“The population of Britain, a country that has survived with its fortitude through 2 world wars and food rationing, upon learning they might have to live on a diet of potatoes, turns savage. I can't praise the actual writing of the story enough. I wanted to read to the end. But the storyline is utter pants with horribly one-dimensional women, who are either caricatures of tarts, housewives or idiot girls. And men who all appear to be either reactionary cuckolds or ineffectual megalomaniacs. I don't think I ever want to read this again.”

“I bought this book on a recommendation and now regret it. The premise of the story is a good one, and certainly one you could see happening today. What really grated for me was the incredibly insulting depiction of all the female characters. That just prevented it from being the kind of science fiction which is timeless. I know it's 'of its time' but its not easy to have all female characters reduced to sexual currency nor to read jokes made about child rape."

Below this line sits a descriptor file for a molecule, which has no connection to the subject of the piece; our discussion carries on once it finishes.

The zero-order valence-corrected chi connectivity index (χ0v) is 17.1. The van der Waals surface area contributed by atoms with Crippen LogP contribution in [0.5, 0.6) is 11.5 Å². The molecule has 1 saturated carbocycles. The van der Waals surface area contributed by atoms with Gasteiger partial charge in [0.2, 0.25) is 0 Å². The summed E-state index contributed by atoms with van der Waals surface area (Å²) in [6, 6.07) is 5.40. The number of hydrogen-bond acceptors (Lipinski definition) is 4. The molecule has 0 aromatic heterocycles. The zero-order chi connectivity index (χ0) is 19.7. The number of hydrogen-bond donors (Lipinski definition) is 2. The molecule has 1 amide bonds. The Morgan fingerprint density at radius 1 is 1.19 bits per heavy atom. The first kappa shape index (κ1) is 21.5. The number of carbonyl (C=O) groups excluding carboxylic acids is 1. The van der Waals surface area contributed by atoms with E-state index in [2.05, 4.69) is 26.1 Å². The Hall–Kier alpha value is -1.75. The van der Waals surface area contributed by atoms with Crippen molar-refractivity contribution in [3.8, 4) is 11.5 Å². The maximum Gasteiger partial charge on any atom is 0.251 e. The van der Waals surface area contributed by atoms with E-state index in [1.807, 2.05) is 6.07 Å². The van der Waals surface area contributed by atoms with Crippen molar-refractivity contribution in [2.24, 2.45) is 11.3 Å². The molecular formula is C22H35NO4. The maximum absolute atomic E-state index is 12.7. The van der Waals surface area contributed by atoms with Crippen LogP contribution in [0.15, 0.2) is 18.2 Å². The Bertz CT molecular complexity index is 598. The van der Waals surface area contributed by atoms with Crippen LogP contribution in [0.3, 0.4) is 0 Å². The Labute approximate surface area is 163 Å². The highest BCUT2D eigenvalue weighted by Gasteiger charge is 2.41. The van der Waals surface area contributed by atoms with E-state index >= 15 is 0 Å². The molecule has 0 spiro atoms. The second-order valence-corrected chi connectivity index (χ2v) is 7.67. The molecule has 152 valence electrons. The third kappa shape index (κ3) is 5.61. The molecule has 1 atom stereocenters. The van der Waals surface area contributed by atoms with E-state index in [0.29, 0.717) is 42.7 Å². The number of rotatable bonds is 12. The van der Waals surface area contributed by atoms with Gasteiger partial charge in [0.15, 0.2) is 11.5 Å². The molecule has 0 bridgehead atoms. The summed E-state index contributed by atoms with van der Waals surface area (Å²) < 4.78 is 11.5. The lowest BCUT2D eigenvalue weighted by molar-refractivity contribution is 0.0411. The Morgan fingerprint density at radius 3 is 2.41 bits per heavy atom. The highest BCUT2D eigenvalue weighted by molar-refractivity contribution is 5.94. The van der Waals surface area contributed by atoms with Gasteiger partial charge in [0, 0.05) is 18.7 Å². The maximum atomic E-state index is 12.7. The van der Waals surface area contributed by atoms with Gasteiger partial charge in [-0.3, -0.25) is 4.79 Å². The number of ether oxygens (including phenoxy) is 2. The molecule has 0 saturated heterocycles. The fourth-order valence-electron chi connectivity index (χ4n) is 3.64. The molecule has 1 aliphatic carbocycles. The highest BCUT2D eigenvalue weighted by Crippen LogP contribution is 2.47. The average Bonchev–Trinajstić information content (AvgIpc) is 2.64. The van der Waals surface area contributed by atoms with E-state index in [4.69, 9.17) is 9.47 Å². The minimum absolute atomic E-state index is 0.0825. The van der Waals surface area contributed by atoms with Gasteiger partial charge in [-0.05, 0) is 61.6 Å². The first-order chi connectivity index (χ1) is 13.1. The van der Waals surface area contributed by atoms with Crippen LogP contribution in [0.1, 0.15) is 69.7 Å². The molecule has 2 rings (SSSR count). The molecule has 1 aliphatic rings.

--

So please, I implore you. If you are looking for one of the finest novels in this genre then please, please read Cormac McCarthy's The Road and not this contemptible piece of purported 'classic science fiction'.

This The Death of Grass book review was written by

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The Death of Grass reader reviews

from England

3-stars

I loved reading books by John Christopher when I was a boy. With my encouragement my sons read his Tripods trilogy and loved it. So I bought this one for my teenage son to read not realising it was an adult book. Any idea I had of handing it over to him to read was soon dispelled by the very serious themes and having now finished it I will certainly not be giving it to him or anyone else to read. I too am a fan of dystopian fiction but the characters descended into immorality too quickly. Reading the later chapters made me very unhappy at the bleak, negative and dreadful tale. I do not accept that society could have disintegrated so quickly and we were expected to sympathise with a character who made terrible, terrible decisions.

from UK

10-stars

This book is misogynistic, racist, classicist and very badly written. Why has this been revived as a modern classic by Penguin? Surely it should have been left to rot. It is a nasty book and I'm not a person who is easily offended. Recommend do not bother reading this rubbish as it can get in your head ad be upsetting.

5.3/10 from 3 reviews